The musical melodies I grew up on....

The Musical Melodies I Grew Up On...



Till my fourth grade I lived in Chennai with my mother and baby sister. My father was on deputation in New Delhi and our family temporarily existed as two establishments as my mother was an employed woman and wanted to keep her job till we were in a position to get back together. The earliest memories of music I have are from the Tamil movies featuring Sivaji Ganesan and the former chief minister of Tamil Nadu Dr. M.G. Ramachandran.

Of these, I remember the songs from MGR's movies were particularly melodious. That was the era of some of the best music directors of Tamil cinema like MS Viswanathan, Ramamurthy and singers like TM Soundararajan, P.Susheela and S.Janaki. Those days it was melody that reigned supreme.

It is said that MGR always made sure that the music in his movies was par excellence. Other than film music I was exposed to Karnatic music at home as my mother was a very keen Karnatic music buff and learned music from my aunt who was a karnatic music singer and a player of Veena. I remember humming some Karnatic songs myself as a kid. In 1975 we joined my father in New Delhi and then began my exposure to Hindi music. 

The earliest Hindi songs I remember were the ones I got to hear on the the music program Chitrahaar in the television. These were the great hits of those times like "Roop Tera Mastana" from the movie Aradhana, "Zindagi, Ek safar hai suhana" from Andaz, and "Khilte hain gul yahan" from the movie Sharmilee.



I became an ardent fan of Kishore Kumar, Mohammed Rafi, Lata Mangeshkar and Asha Bhonsle. Who can forget Rafi's masterpieces like "Yeh Reshmi Zulfein" and "Baharon Phool barsao" which was filmed on Rajendra Kumar? Another song that made a deep impression on me was "Likhe jo khat tujhe" from the movie Kanyadaan filmed on the dashing and handsome Shashi kapoor and the bewitching beauty Asha Parekh. 



Some of the best songs I ever heard were from Asha Parekh's movies. I still recall the lilting and evergreen tunes like "Raat Ka Sama, Jhoome Chandrama", "Jaaiye app kahan jaayenge", "Teri aankhon ke sivaaye duniya mein rakha kya hai" and "Parde mein rehne do". The list is endless. Hemant kumar's songs in the thriller "Bees Saal Baad"  were simply fabulous.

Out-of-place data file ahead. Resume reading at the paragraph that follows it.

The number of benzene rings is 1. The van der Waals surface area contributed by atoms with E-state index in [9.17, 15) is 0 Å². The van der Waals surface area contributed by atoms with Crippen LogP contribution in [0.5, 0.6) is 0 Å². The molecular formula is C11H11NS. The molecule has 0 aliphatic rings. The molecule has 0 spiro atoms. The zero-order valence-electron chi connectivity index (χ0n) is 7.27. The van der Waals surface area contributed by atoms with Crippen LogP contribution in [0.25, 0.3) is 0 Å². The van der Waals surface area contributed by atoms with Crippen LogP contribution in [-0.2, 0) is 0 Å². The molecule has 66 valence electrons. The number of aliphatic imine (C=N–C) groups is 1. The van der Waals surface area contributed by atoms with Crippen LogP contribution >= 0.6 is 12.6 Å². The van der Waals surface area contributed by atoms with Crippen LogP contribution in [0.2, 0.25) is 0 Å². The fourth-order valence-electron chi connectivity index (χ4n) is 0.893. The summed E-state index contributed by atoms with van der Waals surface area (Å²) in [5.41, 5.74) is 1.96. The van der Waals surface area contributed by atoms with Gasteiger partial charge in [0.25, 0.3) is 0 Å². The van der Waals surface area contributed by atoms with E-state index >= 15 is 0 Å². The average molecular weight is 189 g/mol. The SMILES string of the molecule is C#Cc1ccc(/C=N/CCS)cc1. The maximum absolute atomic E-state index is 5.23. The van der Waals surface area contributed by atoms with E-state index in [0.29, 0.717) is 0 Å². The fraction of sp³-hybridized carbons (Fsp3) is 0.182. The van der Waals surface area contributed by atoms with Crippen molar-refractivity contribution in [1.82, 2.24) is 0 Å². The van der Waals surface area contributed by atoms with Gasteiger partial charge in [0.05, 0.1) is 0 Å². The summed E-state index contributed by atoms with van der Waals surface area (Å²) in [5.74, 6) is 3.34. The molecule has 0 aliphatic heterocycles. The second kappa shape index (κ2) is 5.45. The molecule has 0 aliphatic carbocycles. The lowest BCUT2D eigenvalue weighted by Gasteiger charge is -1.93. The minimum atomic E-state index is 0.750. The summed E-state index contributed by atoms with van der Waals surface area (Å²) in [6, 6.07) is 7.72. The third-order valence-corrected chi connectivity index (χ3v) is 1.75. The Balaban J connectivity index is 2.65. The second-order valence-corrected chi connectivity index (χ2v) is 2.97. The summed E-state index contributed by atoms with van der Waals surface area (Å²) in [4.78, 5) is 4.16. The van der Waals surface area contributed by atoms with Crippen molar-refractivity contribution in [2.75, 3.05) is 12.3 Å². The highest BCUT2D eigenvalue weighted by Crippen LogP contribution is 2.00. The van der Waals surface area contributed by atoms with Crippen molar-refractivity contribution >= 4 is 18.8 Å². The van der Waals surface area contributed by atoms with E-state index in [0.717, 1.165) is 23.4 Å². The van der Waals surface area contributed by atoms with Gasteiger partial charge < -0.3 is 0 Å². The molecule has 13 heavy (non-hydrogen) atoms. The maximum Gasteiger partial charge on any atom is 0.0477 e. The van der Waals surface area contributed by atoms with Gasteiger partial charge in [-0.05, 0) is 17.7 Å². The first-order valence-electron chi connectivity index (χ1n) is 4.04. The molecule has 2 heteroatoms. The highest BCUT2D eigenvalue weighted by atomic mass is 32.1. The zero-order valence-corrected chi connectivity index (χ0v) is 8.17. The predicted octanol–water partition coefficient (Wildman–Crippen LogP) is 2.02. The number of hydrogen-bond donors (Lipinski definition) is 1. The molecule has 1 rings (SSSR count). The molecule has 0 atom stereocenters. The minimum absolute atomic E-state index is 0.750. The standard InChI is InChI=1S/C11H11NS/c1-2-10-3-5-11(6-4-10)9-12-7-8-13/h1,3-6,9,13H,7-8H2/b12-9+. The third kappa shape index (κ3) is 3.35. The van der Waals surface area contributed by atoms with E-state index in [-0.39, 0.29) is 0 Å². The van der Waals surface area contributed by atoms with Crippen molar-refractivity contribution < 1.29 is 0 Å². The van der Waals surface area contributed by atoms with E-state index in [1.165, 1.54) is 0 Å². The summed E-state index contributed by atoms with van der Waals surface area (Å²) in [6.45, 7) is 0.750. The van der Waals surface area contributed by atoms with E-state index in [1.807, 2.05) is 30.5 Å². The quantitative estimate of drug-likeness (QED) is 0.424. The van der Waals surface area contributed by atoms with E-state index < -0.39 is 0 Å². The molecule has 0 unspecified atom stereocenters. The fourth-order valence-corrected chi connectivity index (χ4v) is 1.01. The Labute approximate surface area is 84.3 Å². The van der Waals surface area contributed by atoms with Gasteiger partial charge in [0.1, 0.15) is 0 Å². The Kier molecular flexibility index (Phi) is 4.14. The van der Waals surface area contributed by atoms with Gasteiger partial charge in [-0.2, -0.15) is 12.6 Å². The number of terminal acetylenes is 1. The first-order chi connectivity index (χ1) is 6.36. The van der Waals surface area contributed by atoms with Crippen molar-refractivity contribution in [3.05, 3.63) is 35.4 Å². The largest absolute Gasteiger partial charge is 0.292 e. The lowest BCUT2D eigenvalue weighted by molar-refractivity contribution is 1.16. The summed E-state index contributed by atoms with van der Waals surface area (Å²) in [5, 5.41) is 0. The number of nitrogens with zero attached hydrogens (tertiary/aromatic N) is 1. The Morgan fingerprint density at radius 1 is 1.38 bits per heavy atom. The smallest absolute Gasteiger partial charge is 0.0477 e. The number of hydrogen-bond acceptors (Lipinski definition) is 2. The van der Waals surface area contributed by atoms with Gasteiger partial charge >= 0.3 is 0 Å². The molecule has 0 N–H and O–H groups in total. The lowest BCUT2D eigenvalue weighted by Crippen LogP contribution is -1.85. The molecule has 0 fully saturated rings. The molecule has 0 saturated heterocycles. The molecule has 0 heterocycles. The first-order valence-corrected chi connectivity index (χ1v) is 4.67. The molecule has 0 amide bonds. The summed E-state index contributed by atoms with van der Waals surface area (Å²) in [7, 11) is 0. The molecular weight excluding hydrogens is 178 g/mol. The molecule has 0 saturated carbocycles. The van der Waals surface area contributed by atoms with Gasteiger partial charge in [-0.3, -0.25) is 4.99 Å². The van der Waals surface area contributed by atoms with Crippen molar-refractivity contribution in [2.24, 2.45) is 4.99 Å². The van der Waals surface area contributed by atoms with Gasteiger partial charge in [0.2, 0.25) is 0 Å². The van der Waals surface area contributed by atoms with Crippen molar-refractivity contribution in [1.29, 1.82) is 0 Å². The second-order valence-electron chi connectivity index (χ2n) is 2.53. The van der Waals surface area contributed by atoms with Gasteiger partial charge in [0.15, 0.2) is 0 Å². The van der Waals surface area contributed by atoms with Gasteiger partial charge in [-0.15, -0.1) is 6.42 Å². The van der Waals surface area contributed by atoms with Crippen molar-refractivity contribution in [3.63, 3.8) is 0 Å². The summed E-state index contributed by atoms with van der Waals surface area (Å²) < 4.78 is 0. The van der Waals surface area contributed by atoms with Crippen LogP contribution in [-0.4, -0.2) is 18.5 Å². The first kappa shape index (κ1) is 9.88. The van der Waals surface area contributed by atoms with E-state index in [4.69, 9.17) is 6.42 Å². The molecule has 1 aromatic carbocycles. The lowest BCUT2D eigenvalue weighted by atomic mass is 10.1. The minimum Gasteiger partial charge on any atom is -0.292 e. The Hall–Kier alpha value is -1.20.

Sadhna's films also promised a bevy of melodious tunes. To this day I remember the first time I heard the song "Tera mera pyar amar" filmed on Sadhana and the dashing, flamboyant Dev Anand. Among music directors Shankar Jaikishan was my favorite. I liked Lakshmikant Pyarelal too. Then my uncle took me to watch the movie Sholay in 1975 when I was in the fifth grade and I remember rocking to the beat of the song "Mehbooba, mehbooba" sung by R.D.Burman fondly known as Pancham. 



I still remember watching that song in the movie hall for the first time. It was filmed on the cabaret queen of Hindi cinema Helen, the supreme villain Amjad Khan (Gabbar singh in the movie) and the heroes Veeru and Jai who were portrayed by the he-men of those times, Dharmendra and Amitabh Bachchan.

Sadly the days of melody came to an end as time went by and in the eighties it was rock and beat that reigned supreme. Then, with the advent of the dancing diva Madhuri Dixit and some supreme movies like "Dil wale Dulhaniya Le Jayenga" in the nineties, the days of melody were back. The romantic songs filmed on Shah Rukh Khan and Kajol in breath taking locales bring out the on-screen chemistry of the couple beautifully. 

The movie Veer Zaara had a brilliant music score. I was thrilled to hear Lata Mangeshkar sing in a movie in modern times to Madan Mohan's lilting tunes.

As far as western music goes my earliest exposure was in IIT when I went there in 1984. The students in college used to form music groups and we used to have regular western music nights. I still remember the names of some of the western music groups we had in college. A group by the name of Pebbles whose members were the senior students was the most popular. 

The other music groups in college were the Oasis and Hurricane. I was enraptured by rock and roll which is extremely fast paced. Some of my favorite western music groups were Prince, Pink Floyd, Eagles and Wham among others. I still remember the song "Another brick in the wall" by Pink Floyd and "Hotel California" by Eagles. The album "Moonflower" by Santana was another favorite.

After my four years in IIT I lost touch with western music. But off late I have picked the threads of western music again and among modern singers I like Christina Aguilera, Justin Bieber, Britney Spears and Adele to name a few.  As far as western music is concerned,  my ten year old nephew and teen-aged niece who live in U.K tell me what to listen to. 

When I look back on my sojourn with music, the one thing I regret is that I never learned music myself. I briefly dabbled in a few musical instruments, but the interest was transitory and I did not have the perseverance to chase the whim.  Fortunately my daughter is an extremely musical child with considerable natural talent and she has been learning violin for the past five years and is a competent little violinist for her age. If not a maestro I intend to see to it that she gets the opportunity to become a good violinist.

Comments

  1. The songs of yesteryear's were not only melodious but also meaningful.

    ReplyDelete
    Replies
    1. Yes, melody and lyrics were given a lot of importance. The lyrics had to make sense and that made the songs very memorable and left a lasting impression on people.

      Delete

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